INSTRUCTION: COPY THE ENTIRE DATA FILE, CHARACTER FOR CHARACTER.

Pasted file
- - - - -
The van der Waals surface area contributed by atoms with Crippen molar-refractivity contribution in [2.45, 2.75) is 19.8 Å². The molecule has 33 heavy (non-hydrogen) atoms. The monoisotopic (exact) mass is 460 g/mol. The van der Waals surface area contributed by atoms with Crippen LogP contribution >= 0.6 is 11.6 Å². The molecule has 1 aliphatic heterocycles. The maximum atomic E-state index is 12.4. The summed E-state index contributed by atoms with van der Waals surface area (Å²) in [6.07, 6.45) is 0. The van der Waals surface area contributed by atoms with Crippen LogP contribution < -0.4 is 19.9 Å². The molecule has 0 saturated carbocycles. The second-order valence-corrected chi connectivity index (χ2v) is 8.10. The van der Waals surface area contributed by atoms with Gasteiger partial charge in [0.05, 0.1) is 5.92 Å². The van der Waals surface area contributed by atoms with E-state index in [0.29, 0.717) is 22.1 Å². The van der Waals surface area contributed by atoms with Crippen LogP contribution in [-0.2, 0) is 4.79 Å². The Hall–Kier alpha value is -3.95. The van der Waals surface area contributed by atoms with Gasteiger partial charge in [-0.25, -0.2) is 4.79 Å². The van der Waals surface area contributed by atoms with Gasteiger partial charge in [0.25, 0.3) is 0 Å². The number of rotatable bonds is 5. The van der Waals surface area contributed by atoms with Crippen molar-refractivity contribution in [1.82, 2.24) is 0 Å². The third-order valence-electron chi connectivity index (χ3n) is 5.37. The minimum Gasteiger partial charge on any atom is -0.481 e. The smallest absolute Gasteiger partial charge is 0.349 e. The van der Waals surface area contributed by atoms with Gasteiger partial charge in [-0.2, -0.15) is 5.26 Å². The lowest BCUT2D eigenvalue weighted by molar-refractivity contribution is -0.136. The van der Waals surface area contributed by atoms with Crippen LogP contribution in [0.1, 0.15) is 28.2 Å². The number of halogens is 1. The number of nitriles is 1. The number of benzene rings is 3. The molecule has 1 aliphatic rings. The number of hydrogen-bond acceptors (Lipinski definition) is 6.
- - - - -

The van der Waals surface area contributed by atoms with Crippen molar-refractivity contribution in [2.45, 2.75) is 19.8 Å². The molecule has 33 heavy (non-hydrogen) atoms. The monoisotopic (exact) mass is 460 g/mol. The van der Waals surface area contributed by atoms with Crippen LogP contribution >= 0.6 is 11.6 Å². The molecule has 1 aliphatic heterocycles. The maximum atomic E-state index is 12.4. The summed E-state index contributed by atoms with van der Waals surface area (Å²) in [6.07, 6.45) is 0. The van der Waals surface area contributed by atoms with Crippen LogP contribution < -0.4 is 19.9 Å². The molecule has 0 saturated carbocycles. The second-order valence-corrected chi connectivity index (χ2v) is 8.10. The van der Waals surface area contributed by atoms with Gasteiger partial charge in [0.05, 0.1) is 5.92 Å². The van der Waals surface area contributed by atoms with E-state index in [0.29, 0.717) is 22.1 Å². The van der Waals surface area contributed by atoms with Crippen LogP contribution in [-0.2, 0) is 4.79 Å². The Hall–Kier alpha value is -3.95. The van der Waals surface area contributed by atoms with Gasteiger partial charge in [-0.25, -0.2) is 4.79 Å². The van der Waals surface area contributed by atoms with Gasteiger partial charge in [0.25, 0.3) is 0 Å². The number of rotatable bonds is 5. The van der Waals surface area contributed by atoms with Crippen molar-refractivity contribution in [1.82, 2.24) is 0 Å². The third-order valence-electron chi connectivity index (χ3n) is 5.37. The minimum Gasteiger partial charge on any atom is -0.481 e. The smallest absolute Gasteiger partial charge is 0.349 e. The van der Waals surface area contributed by atoms with Gasteiger partial charge in [-0.2, -0.15) is 5.26 Å². The lowest BCUT2D eigenvalue weighted by molar-refractivity contribution is -0.136. The van der Waals surface area contributed by atoms with Crippen LogP contribution in [0.1, 0.15) is 28.2 Å². The number of halogens is 1. The number of nitriles is 1. The number of benzene rings is 3. The molecule has 1 aliphatic rings. The number of hydrogen-bond acceptors (Lipinski definition) is 6.